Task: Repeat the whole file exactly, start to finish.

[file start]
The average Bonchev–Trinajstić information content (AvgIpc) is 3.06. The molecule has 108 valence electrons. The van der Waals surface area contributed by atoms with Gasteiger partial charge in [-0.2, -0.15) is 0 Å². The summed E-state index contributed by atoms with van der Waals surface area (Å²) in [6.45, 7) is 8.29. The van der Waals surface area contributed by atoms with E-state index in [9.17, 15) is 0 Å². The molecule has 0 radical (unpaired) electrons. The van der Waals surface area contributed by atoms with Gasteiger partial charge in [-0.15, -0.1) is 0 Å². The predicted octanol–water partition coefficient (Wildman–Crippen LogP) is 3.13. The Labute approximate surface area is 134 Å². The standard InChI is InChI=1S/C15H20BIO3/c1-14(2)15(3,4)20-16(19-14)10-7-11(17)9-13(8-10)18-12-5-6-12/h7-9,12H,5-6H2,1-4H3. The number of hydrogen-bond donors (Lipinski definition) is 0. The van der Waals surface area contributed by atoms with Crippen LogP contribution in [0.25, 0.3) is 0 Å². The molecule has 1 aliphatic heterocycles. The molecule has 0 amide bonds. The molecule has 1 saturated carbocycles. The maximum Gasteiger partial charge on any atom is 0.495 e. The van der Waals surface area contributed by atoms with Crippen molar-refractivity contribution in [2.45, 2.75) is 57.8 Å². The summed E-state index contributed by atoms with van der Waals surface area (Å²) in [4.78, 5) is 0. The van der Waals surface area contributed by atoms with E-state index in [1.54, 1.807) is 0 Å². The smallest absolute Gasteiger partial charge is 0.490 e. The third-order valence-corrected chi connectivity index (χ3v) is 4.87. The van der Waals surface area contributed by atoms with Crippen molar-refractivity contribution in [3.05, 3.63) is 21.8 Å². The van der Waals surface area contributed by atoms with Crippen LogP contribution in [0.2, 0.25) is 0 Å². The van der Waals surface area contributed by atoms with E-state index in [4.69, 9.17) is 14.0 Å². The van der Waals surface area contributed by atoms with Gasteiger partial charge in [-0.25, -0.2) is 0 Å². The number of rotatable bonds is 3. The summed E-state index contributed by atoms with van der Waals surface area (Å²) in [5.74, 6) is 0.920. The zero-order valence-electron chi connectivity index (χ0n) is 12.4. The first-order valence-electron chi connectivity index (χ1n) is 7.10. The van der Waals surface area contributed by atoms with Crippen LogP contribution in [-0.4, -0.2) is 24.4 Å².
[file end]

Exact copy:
The average Bonchev–Trinajstić information content (AvgIpc) is 3.06. The molecule has 108 valence electrons. The van der Waals surface area contributed by atoms with Gasteiger partial charge in [-0.2, -0.15) is 0 Å². The summed E-state index contributed by atoms with van der Waals surface area (Å²) in [6.45, 7) is 8.29. The van der Waals surface area contributed by atoms with E-state index in [9.17, 15) is 0 Å². The molecule has 0 radical (unpaired) electrons. The van der Waals surface area contributed by atoms with Gasteiger partial charge in [-0.15, -0.1) is 0 Å². The predicted octanol–water partition coefficient (Wildman–Crippen LogP) is 3.13. The Labute approximate surface area is 134 Å². The standard InChI is InChI=1S/C15H20BIO3/c1-14(2)15(3,4)20-16(19-14)10-7-11(17)9-13(8-10)18-12-5-6-12/h7-9,12H,5-6H2,1-4H3. The number of hydrogen-bond donors (Lipinski definition) is 0. The van der Waals surface area contributed by atoms with Crippen LogP contribution in [0.25, 0.3) is 0 Å². The molecule has 1 aliphatic heterocycles. The molecule has 0 amide bonds. The molecule has 1 saturated carbocycles. The maximum Gasteiger partial charge on any atom is 0.495 e. The van der Waals surface area contributed by atoms with Crippen molar-refractivity contribution in [2.45, 2.75) is 57.8 Å². The summed E-state index contributed by atoms with van der Waals surface area (Å²) in [4.78, 5) is 0. The van der Waals surface area contributed by atoms with E-state index in [1.54, 1.807) is 0 Å². The smallest absolute Gasteiger partial charge is 0.490 e. The third-order valence-corrected chi connectivity index (χ3v) is 4.87. The van der Waals surface area contributed by atoms with Crippen molar-refractivity contribution in [3.05, 3.63) is 21.8 Å². The van der Waals surface area contributed by atoms with Crippen LogP contribution in [0.2, 0.25) is 0 Å². The van der Waals surface area contributed by atoms with E-state index in [4.69, 9.17) is 14.0 Å². The van der Waals surface area contributed by atoms with Gasteiger partial charge in [-0.25, -0.2) is 0 Å². The number of rotatable bonds is 3. The summed E-state index contributed by atoms with van der Waals surface area (Å²) in [5.74, 6) is 0.920. The zero-order valence-electron chi connectivity index (χ0n) is 12.4. The first-order valence-electron chi connectivity index (χ1n) is 7.10. The van der Waals surface area contributed by atoms with Crippen LogP contribution in [-0.4, -0.2) is 24.4 Å².